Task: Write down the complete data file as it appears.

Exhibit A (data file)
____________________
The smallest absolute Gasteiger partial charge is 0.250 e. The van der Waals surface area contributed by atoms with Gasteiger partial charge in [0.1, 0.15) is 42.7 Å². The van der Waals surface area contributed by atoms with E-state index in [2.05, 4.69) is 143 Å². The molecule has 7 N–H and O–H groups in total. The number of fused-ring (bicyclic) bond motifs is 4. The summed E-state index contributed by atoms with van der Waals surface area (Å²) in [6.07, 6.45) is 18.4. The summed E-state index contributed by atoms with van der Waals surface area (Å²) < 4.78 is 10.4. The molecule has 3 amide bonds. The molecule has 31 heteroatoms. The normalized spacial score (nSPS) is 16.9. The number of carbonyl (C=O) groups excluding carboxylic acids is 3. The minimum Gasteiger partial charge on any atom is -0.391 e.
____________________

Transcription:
The smallest absolute Gasteiger partial charge is 0.250 e. The van der Waals surface area contributed by atoms with Gasteiger partial charge in [0.1, 0.15) is 42.7 Å². The van der Waals surface area contributed by atoms with E-state index in [2.05, 4.69) is 143 Å². The molecule has 7 N–H and O–H groups in total. The number of fused-ring (bicyclic) bond motifs is 4. The summed E-state index contributed by atoms with van der Waals surface area (Å²) in [6.07, 6.45) is 18.4. The summed E-state index contributed by atoms with van der Waals surface area (Å²) < 4.78 is 10.4. The molecule has 3 amide bonds. The molecule has 31 heteroatoms. The normalized spacial score (nSPS) is 16.9. The number of carbonyl (C=O) groups excluding carboxylic acids is 3. The minimum Gasteiger partial charge on any atom is -0.391 e.